Listening to Mindfulness (The Depression & Anxiety Edition)
We've heard a lot about the efficacy of mindfulness for the treatment of anxiety and depression. In fact, dozens of studies have been published claiming to establish mindfulness as an effective treatment for mood disorders.
But what if we apply the gold standard we've been using to separate the wheat from the chaff? Just what kinds of impacts does mindfulness deliver when we drop the correlational designs, the waitlist controls, the self-report measures?
What do the best studies actually show?
(This is the fifth installation in a six part series on the known benefits of mindfulness and meditation. For the intro, click here.)
Well, a well-designed 2014 meta-analysis did just that.
Writing in JAMA Internal Medicine, Madhav Goyal and his colleagues at Johns Hopkins sorted through 18,753 studies about the effects of mindfulness and meditation and ditched everything that didn't meet their exacting standards. They were left with 47 gold standard studies - just the studies that included an active control for placebo effects.
What did they find?
They found that "meditation programs" are "only" as effective as Selective Serotonin Reuptake Inhibitors (SSRIs).
In other words, they discovered that mindfulness is "only" as effective as the most effective treatment for depression the world has ever known. Remember Listening to Prozac, Larry Kramer's 1993 ode to SSRIs, which promised we could all be "better than well?"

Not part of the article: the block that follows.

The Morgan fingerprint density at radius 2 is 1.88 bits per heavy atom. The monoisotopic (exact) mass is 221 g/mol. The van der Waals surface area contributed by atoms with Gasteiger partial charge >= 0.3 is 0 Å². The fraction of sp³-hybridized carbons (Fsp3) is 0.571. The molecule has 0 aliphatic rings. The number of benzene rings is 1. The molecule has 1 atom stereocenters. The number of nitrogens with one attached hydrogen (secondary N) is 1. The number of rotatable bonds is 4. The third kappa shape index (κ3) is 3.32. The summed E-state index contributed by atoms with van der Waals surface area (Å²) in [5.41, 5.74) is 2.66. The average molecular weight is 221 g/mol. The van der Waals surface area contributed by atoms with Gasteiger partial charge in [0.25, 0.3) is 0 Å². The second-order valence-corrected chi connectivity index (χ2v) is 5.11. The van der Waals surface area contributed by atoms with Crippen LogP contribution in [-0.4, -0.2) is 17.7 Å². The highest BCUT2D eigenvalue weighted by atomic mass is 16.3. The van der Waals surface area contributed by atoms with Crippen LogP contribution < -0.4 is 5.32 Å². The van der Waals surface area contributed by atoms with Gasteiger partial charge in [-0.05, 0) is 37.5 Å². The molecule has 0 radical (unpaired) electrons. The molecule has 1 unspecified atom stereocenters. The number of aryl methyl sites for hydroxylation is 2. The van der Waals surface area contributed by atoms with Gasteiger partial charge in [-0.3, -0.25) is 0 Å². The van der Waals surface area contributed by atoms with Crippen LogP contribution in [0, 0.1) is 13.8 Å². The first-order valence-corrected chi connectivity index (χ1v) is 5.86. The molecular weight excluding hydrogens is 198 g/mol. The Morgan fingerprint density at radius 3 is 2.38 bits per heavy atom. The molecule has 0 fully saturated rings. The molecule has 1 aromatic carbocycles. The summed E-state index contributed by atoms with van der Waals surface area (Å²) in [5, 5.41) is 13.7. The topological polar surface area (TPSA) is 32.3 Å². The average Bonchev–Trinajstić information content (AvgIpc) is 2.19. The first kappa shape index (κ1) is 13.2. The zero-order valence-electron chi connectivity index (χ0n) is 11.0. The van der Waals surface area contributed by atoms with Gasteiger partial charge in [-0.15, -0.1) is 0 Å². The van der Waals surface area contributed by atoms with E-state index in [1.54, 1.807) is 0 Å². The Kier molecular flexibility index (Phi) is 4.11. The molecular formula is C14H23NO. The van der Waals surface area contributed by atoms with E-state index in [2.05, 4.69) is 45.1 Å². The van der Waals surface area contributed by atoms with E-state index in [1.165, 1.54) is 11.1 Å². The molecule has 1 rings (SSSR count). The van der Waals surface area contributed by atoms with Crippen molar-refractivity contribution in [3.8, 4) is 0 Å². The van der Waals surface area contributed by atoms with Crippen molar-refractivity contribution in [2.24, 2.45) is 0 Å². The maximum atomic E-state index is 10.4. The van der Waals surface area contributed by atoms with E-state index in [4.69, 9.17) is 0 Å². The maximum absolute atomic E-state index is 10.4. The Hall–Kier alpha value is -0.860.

And lest we attribute these findings to Dr. Goyal's deep love for meditation, a more recent randomized clinical trial by Willem Kuyken and his colleagues at Oxford found that Mindfulness-Based Cognitive Therapy (MBCT) was just as effective as SSRI's in preventing relapses of depression, even among severely depressed patients.
And as Richie and Dan (Ch. 10) note, the evidence just keeps getting stronger. For instance, one recent study found that anxiety sufferers who underwent an eight-week Mindfulness-Based Stress Reduction (MBSR) program saw significant reductions in amygdala activity when triggered with panic-inducing phrases like, "people always judge me."
Conclusion: meditation makes you less freaked out by what freaks you out.
"Somehow, somewhere, across those six weeks, something happened inside me – in my head? my body? my soul? – and I began to understand. Sitting still became a boon and a comfort, even a luxury, rather than a threat or an irritation. And the present moment, right here, right now, began to seem a very comfortable (and comforting) place to be, bereft of dread and full of the possibility of peace and calm."
Devon and I will be teaching in Kauai, Ashland, Iceland, the Faroe Islands, Denmark, and other destinations in the next few months. For more info, please click here.